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Demography of Our Missing Children

iasparliament
August 12, 2018
3 months
1026
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What is the issue?

  • Instigating Whatsapp forwards against stereotyped child kidnappers is already creating havoc across rural pockets in the nation.
  • Further, it a serious distraction from the actual statistics of missing children in India, which currently stands at about 174 per day.

What is the current scenario?

  • Statistics - “National Crime Records Bureau” (NCRB) states that 63,407 children went missing in 2016 alone, which implies an average of 174 per day.
  • More disquietingly, about 50% of the children who have gone missing until 2016 have stayed untraced thus far.
  • But the stories behind the statistics are complex, sometimes counterintuitive, and vastly different from what ‘child lifting’ rumours on social media claim.
  • The Stories - It could be a 17-year-old girl who elopes with her lover, and her family back home reports her as ‘kidnapped’.
  • It could be a neighbour promising a job for a young boy but instead enslaving him in a factory, or a kid who runs away from an abusive father.  
  • Sometimes, it could just be a star-struck girl boarding a train to see her favourite actor in a big city and getting lost there.
  • Fear of exams, family fights and corporal punishments are also other significant aspects that cause children to go missing. 

What is the general flow of a kidnapping case (through an example)?

  • Job Lure - A 12 year old boy was offered a decent job in Delhi by his neighbour in rural Bihar, and the boy set out for it with his parent’s consent.
  • But soon, the parents lost trace of the boy and their neighbour and decided to file a police complaint in this regard.
  • Official Nexus - While the investigations got along, the parents were initially persuaded to withdraw the case for a monetary compensation by some people.
  • When the parents of the boy stayed insistent on tracing their ward, the police too started getting uncooperative and even threatened them.
  • Persistence – Nonetheless, the parents persisted and set out for Delhi to get clues of about their boy, and subsequently sought the help of NGOs.
  • Pressure from Delhi-based NGO “Bachpan Bachao Andolan” (BBA), forced a police crackdown on child traffickers and led to the rescue of 16 children.
  • While the missing kid wasn’t traced in Delhi, subsequent massive search efforts led to his rescue from Haridwar.
  • Trauma - He is now back home with his parents, but continues to be deeply traumatised by the experience.
  • He hasn’t been able to say how he reached Haridwar or what transpired at the factory except that he saw other children being beaten.
  • Nonetheless, this was a case of happy ending, but many of those abducted disappear without a trace.

How is police apathy affecting investigations?

  • The longer the police take to trace the lost child, the less likely is the chances of locating him and hence investigations need to start off swiftly if a child is lost.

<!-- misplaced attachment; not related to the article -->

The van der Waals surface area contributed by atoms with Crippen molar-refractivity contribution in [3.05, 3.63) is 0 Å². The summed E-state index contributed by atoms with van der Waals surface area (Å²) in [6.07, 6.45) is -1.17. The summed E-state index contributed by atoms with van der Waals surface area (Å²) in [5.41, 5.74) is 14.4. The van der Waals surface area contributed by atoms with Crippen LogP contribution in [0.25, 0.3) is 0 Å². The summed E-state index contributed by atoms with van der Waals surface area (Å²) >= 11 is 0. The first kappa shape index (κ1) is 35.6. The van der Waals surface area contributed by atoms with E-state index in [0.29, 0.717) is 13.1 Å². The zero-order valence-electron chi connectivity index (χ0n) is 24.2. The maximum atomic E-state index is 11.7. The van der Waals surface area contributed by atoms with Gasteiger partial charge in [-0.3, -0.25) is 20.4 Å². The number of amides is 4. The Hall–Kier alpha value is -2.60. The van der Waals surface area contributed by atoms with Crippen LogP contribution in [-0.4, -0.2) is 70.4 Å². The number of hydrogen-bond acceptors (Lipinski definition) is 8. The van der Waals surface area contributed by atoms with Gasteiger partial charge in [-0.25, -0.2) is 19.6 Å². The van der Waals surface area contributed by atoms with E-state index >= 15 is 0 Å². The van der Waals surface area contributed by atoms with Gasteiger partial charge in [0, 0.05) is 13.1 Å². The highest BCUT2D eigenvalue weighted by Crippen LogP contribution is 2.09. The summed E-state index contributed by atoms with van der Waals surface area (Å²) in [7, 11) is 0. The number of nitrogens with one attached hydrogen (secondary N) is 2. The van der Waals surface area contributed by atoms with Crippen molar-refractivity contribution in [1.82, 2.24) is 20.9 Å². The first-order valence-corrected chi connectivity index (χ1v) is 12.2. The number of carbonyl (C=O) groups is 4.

• Supreme Court ordered in 2013 that the police should mandatorily register an FIR of kidnapping when they receive a missing child complaint.
  • But police continue to remain hesitant and the parents are persuaded to by them to believe that the kid has merely run away and would come back.
  • Due to such attitudes, precious lead time is waste and the child could well be out of the State before investigation begins.
  • Case - A 14 year old girl from rural Maharashtra went missing and the parents had approached the police immediately.
  • Further, they even spelt out the name of a suspect, but the police did paltry little to trace the girl or to interrogate the suspect.
  • While the girl had left indeed left willingly with the person suspected by her parents, she was then subjected to intense sexual and physical abuse by him.
  • After 8 months of the ordeal, the girl finally managed to get hold of a mobile phone to ring back home and convey her whereabouts.

What are the other interesting aspects of the statistics?

  • Girls between 12 and 18 accounts for 66% of the 54,328 children reported as kidnapped in 2016, but this is likely to be an overestimation.   
  • This is because a lot of romantic relationships are reported as kidnapping by parents who don’t approve of the relationship. 
  • A study of 2,000 cases in Delhi and Mumbai under the POCSO Act found a significant number of cases were consensual sexual relationships.
  • Courts in such cases tend to acquit the accused on charges of rape, but convict them for kidnapping, which is adding to the pile of kidnapping cases.
  • In a case in Tamil Nadu, a 15 year old boy ran away from home to liberate himself from the harsh and problematic family members.
  • Hence, it can be said that not all children in the ‘missing’ database have been trafficked and some step out of their homes voluntarily to lead a different life.
  • Nonetheless, it is the duty of the state to ensure that the child is safe and secure in his/her newly chosen environment and gets her due childhood.

What is the way ahead?

  • Greater coordination between child welfare bodies and police is vital to bring down the rate of disappearances and increase the percentage of retracing kids.
  • Police reform, capacity building and trained human resources to crack these cases and effective tracking of distress calls could also better the cause.
  • Delhi police have commissioned facial recognition features to identify and track missing kids, and nationwide database has been setup for the same.
  • While these are positives, educating our children on safety and counselling parents for bettering their parenting techniques also needs to be furthered.

 

Source: The Hindu

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